Reasonable Care and Liability for Marking Duties under Section 592
January 1, 2003
By: Sandra Liss Friedman
The Court of International Trade has handed down a very important decision in The United States v. Golden Ship Trading Company, et al., Slip Op 01-7 (Decided January 24, 2001). In that case the government had sued an importer of tee shirts from Dominican Republic, claiming that the true country of origin of the tee shirts was China. The government sought a monetary penalty for negligence as well as 10% marking duties.
The Court agreed that the importer had acted negligently. This determination was based on a finding of the court that the importer had not taken any affirmative action to confirm the country of origin. The court rejected the importer's argument that, even if it had questioned the exporter, if the exporter was intent on misleading the importer, there was no way that the false country of origin could have been discovered. The importer argued that it was a small company of limited resources and that it had proceeded to purchase the goods based on its knowledge that the seller had a factory in the Dominican Republic which produced tee shirts. The Court, however took a different view and held that by failing to take any affirmative steps to make a country of origin determination, it had failed the test of reasonable care. In the Court's view, had the defendant made any effort to confirm country of origin, it would have been exercising reasonable care. However, simply relying on the representations of the exporter as to country of origin negated a finding that the importer had exercised reasonable care.
This decision is one of the first attempts by the CIT to instruct importers on what conduct the CIT may require for a finding of reasonable care, and is in contrast to the criteria suggested by the Customs Service in its Informed Compliance Publication on Reasonable Care.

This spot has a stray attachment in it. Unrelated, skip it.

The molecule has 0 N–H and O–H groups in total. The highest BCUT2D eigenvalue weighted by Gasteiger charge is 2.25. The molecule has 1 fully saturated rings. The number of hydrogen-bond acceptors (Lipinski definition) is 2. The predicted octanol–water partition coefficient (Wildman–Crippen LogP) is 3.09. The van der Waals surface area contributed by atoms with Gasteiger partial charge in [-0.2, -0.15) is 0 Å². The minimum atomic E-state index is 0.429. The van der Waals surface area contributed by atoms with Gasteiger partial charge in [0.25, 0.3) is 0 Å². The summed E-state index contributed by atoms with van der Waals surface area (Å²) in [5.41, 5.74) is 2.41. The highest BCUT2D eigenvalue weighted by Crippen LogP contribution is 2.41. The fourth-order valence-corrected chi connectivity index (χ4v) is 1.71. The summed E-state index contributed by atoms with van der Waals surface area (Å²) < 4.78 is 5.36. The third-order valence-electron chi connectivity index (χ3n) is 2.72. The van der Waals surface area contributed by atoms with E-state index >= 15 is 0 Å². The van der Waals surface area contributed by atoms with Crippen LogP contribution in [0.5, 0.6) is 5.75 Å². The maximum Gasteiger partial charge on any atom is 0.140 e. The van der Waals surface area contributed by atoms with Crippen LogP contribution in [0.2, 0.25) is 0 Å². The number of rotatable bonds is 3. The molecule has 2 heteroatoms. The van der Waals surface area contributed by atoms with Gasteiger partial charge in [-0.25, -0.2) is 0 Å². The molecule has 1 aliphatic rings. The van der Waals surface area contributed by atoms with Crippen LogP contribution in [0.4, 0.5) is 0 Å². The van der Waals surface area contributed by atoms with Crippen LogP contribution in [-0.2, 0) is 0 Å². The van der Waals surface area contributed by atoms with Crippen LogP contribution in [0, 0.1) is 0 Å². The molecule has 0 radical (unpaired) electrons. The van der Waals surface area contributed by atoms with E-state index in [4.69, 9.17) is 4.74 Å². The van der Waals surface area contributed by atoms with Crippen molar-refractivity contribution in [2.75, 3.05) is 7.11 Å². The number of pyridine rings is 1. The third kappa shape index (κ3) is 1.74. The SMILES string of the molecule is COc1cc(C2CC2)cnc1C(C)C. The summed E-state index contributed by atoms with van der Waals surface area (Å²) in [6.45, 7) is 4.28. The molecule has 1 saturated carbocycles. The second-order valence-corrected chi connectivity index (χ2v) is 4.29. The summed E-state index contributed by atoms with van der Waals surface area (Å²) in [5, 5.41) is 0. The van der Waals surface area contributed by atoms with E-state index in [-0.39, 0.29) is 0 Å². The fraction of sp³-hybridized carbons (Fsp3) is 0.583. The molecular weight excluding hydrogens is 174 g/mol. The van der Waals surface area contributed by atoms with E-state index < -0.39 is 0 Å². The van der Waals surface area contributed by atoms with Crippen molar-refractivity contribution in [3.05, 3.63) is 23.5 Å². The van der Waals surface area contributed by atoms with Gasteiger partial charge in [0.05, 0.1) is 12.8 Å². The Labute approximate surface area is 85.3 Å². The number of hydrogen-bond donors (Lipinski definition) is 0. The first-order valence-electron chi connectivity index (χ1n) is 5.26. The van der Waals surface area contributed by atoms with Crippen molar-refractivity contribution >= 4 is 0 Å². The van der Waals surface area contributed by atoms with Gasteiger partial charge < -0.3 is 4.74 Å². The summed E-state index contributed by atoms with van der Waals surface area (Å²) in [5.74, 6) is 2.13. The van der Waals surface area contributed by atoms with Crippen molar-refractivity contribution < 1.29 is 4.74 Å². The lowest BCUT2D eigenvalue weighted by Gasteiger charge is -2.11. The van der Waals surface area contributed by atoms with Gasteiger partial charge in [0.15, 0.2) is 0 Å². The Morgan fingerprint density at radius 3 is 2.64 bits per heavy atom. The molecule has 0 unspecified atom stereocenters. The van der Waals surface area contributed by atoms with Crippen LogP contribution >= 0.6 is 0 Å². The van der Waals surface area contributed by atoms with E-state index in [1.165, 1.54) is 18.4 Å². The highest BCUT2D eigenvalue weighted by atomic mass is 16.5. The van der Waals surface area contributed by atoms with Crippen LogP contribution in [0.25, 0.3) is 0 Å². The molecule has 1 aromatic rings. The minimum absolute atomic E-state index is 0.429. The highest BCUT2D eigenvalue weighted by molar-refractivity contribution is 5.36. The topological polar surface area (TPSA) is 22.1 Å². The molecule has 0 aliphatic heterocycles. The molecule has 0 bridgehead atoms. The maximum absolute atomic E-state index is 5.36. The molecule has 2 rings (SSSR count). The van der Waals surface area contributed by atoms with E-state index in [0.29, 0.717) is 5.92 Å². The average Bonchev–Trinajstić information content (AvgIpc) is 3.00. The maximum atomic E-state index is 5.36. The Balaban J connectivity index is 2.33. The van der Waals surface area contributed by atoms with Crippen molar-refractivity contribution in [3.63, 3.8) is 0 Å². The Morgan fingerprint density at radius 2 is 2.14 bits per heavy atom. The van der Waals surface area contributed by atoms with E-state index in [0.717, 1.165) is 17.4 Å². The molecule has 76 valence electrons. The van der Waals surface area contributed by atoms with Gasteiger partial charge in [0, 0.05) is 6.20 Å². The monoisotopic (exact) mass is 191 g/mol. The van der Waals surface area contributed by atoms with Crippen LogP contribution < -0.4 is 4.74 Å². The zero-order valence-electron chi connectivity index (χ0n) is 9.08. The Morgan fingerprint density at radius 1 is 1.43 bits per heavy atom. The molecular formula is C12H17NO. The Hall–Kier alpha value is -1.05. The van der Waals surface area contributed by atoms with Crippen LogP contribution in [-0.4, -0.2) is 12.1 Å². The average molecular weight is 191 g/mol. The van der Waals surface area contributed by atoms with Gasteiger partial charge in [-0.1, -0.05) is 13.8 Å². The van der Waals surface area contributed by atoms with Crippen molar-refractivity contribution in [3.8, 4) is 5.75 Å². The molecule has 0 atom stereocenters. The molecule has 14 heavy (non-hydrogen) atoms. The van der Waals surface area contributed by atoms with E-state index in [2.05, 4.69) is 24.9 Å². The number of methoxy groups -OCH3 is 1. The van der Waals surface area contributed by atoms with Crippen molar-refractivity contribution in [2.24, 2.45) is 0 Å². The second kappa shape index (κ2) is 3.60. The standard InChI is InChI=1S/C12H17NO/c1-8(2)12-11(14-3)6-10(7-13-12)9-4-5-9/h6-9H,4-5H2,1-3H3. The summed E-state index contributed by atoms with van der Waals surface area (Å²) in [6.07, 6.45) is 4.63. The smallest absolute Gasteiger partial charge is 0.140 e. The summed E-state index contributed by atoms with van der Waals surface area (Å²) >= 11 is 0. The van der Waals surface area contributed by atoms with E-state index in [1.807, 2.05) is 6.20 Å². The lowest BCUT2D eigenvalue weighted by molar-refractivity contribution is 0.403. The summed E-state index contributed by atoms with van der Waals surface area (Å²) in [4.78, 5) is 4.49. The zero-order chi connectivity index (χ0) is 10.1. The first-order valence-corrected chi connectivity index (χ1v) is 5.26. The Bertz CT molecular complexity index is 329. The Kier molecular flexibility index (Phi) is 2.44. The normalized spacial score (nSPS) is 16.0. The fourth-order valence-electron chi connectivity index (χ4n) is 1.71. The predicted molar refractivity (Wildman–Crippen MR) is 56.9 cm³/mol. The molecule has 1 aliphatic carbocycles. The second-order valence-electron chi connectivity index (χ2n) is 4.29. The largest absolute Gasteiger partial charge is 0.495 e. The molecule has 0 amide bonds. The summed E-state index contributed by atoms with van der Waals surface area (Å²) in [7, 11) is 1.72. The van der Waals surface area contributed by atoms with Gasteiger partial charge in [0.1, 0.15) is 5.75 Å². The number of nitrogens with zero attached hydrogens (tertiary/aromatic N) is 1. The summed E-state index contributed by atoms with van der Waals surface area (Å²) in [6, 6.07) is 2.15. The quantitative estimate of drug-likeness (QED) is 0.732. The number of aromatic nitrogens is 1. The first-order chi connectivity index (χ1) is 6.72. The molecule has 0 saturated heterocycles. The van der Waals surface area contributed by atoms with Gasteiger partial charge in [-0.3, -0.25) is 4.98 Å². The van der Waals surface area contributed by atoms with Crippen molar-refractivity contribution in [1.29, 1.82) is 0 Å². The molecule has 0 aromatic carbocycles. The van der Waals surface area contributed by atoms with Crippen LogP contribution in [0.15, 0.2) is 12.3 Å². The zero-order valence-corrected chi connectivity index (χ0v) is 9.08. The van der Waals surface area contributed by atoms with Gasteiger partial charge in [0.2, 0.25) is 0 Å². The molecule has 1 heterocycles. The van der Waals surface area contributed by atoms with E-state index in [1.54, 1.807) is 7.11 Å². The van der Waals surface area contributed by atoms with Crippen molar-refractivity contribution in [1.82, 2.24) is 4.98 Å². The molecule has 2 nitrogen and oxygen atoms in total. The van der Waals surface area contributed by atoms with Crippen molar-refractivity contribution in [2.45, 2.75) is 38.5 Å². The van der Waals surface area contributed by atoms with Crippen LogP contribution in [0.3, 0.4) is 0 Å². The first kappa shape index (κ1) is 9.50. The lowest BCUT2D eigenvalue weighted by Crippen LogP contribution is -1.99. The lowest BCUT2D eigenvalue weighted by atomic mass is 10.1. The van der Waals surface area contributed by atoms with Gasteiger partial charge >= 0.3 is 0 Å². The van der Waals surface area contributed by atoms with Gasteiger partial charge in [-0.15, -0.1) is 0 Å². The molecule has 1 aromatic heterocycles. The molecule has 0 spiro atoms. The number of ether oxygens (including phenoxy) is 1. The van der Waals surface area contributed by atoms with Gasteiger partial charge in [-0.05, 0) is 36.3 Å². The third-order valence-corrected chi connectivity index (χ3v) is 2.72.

The Golden Ship decision also dealt with the government's claim that, as a result of the mismarking of the goods, as well as the false statements of origin on the entry documents, the government was owed 10% marking duties. The Court, however rejected this argument, deciding that the government had not met the "but for causation" test that had been established by the Court of Appeals for the Federal Circuit in the Pentax case (Pentax Corp. v Robison, (decided 1997). The Pentax court had that in order for the government to collect marking duties in a penalty case, the act of culpably mismarking the goods must have caused the government to be deprived of the marking duties.
The Court in Golden Ship found that if the government had discovered the marking error at the time of entry, the goods would have been denied admission into the United States and, consequently, no marking duties would have been owed. Therefore, the Court concluded that the "but for causation" test had not been met.
While the Court sided with the importer on the marking duties issue, the more encompassing part of the Court's decision on the exercise of reasonable care should be closely read by all importers